I opened my email this morning to a message from St. Francis Preparatory School reminding me that my 20th High School Reunion will take place tonight, 8pm, 350 miles away from where I am now. I won’t be there.
From where I am now. That’s the phrase that cuts both ways. On the one hand, there are the new facts of my life: I am 37 (not 16), the momma of two and wife of one (attached at the hips and lips); I teach college, Creative Writing and Literature, and have published a book of short stories (interestingly, the exact thing I told my guidance counselor that I wanted to do when I grew up—grew up, another phrase in contention, because most days, because of the rapid switcheroo of mood swings, I feel like some tantruming 3 year old ); I have a close circle of friends (not too many, not too few); I have dogs and ride horses (constant reminders that it is not, contrary to IT’s unpopular opinion, all about mad me); and to counter the cold gray lid of Meadville, I travel to warm, sunny places—Greece, Italy, and Jamaica (in let’s see, 6 days, but I’m not counting).
On the other hand, aren’t I exactly the same girl who locked herself in a bathroom stall one morning and, unclasping the gold kilt pin from her plaid uniform skirt, scratched D-I-E into her arm? Aren’t I the same girl dogged by IT and insomnia, up until 2 or 3 in the morning, thoughts racing, tumbling pell-mell over each other? The girl who called 1-800-DON’T CUT (a treatment program for self-injury) and, too scared to leave a message on the answering machine, hung up? (And who, ironically, spent a month at the same treatment program 19 years later.) And the girl who stood in front of the warped full-length mirror in her bubble gum pink bedroom, feeling awkward and big and ugly and fat, unable to look at her bandaged arms, wishing she could be invisible? Aren’t I the same girl ducking her head in shame and self-loathing, hijacked by IT into wanting to D-I-E?
From where I am now? The answer would have to be NO. Because here’s the crucial difference. My life is bigger than the girl alone with herself. My kids, for instance, who are, as I write this, tramping up and down the stairs, involved in some elaborate dragon-centered role play, their ferocious roars filling the rooms of this house (and in one of the rooms is me). Or last night, when my daughter took hold of a wiggly tooth, and yanking it out, squealed with such surprise and joy, then immediately shouted for me, Momma, “Look, I did it myself! Aren’t you proud of me?” Or this morning in bed, my son, all warm and snuggly in his sleeper, rolled over and kissed my hand, and said, in all smiley seriousness, “I love you, honey!” Or this morning, in the kitchen, in the middle of barking dogs and shrieking kids and a teetering stack of breakfast dishes, my husband pulled me against him, arms around me, and said, “I want you.” Meaning not only Let’s Screw! (of course, this, too), but I want you here with me, with us, in our life.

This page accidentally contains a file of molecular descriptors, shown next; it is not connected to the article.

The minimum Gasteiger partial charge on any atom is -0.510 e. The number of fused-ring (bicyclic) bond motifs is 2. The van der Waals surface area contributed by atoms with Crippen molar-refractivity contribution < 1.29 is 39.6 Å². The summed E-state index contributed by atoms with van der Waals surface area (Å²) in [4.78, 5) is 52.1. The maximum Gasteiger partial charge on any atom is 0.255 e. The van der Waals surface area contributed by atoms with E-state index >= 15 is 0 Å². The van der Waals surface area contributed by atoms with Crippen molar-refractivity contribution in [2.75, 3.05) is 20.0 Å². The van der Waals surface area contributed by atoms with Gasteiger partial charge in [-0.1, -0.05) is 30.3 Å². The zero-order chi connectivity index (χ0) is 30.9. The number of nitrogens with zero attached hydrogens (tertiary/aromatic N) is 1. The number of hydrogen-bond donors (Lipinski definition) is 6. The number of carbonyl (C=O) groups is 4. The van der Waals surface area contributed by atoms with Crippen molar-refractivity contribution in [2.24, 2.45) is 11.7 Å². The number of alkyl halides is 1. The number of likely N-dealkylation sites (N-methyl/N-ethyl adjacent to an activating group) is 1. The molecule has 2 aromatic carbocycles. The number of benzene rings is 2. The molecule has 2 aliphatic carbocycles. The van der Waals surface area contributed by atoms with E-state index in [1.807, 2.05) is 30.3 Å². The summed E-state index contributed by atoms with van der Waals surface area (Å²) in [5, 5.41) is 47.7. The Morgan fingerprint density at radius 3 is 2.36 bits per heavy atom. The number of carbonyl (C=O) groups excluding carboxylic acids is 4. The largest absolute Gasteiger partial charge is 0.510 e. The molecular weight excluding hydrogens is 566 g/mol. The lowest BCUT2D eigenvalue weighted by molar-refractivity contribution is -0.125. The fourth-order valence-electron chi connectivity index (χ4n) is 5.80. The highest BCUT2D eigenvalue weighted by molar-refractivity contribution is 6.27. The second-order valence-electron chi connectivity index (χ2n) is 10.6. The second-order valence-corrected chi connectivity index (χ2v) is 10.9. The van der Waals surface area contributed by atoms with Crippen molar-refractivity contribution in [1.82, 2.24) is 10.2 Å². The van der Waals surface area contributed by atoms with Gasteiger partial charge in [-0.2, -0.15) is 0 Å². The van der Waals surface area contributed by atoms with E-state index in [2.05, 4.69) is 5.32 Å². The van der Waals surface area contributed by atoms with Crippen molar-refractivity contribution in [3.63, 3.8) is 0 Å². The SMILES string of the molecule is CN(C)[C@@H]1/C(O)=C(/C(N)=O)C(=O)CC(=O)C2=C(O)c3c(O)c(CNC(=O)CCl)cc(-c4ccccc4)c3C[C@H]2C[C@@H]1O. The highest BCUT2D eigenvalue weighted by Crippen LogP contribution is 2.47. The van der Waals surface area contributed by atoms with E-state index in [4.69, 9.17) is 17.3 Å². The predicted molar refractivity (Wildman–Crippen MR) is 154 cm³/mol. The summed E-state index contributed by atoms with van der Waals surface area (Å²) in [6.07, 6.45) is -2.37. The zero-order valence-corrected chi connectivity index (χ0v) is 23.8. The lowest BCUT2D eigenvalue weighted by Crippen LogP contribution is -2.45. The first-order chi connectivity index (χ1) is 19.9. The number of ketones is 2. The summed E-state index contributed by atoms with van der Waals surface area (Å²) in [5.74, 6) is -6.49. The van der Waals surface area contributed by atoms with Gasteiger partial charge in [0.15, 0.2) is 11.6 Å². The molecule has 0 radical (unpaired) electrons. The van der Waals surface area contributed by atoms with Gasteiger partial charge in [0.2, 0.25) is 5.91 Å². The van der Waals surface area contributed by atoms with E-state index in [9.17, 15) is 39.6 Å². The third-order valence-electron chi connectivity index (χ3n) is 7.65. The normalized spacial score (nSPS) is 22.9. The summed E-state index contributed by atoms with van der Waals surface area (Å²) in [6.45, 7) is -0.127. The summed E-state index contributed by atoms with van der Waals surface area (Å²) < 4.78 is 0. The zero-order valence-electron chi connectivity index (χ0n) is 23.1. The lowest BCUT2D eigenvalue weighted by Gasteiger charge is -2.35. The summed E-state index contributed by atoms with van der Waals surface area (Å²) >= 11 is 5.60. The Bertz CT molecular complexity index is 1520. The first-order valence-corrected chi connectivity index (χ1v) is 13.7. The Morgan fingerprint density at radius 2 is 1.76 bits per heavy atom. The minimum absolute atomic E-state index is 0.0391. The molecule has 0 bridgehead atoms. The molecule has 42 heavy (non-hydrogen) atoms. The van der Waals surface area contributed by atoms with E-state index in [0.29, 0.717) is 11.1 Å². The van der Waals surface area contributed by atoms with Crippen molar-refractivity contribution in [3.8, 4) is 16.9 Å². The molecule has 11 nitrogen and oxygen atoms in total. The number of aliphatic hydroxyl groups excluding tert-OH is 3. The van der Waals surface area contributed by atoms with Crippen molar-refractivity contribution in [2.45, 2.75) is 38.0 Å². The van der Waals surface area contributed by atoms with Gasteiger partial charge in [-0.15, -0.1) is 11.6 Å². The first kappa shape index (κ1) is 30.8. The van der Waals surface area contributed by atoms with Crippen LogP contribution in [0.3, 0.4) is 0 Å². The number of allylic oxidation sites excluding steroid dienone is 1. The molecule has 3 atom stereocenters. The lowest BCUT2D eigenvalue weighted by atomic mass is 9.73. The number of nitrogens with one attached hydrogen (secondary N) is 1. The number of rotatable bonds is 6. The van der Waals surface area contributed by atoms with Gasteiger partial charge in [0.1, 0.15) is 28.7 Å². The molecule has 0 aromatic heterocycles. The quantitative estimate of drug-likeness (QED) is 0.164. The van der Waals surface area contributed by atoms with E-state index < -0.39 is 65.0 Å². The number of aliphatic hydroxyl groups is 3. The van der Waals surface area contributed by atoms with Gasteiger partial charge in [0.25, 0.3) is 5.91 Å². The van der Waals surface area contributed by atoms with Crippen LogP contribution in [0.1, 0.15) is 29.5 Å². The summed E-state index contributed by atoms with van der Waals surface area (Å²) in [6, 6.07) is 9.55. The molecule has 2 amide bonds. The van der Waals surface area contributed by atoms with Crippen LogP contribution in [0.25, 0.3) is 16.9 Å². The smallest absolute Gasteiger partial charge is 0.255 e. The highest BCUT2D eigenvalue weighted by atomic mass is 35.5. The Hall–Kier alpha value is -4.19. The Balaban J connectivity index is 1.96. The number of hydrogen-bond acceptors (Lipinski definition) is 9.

Or tonight. I won’t be in St. Francis Prep’s cafeteria drinking bad wine, trying to make small talk, and crawling out of my skin. Instead I’ll be home, with friends coming for dinner. Maybe I’ll wear my blue short sleeved sweater. No shame for the scars. They are what they are. On the table? Leg of lamb, tzatziki, potato gratin, and green beans. And my carrot cake—double-layered, pineapple walnut filling, cream cheese frosting—and because I am now here, I’ll even have a piece.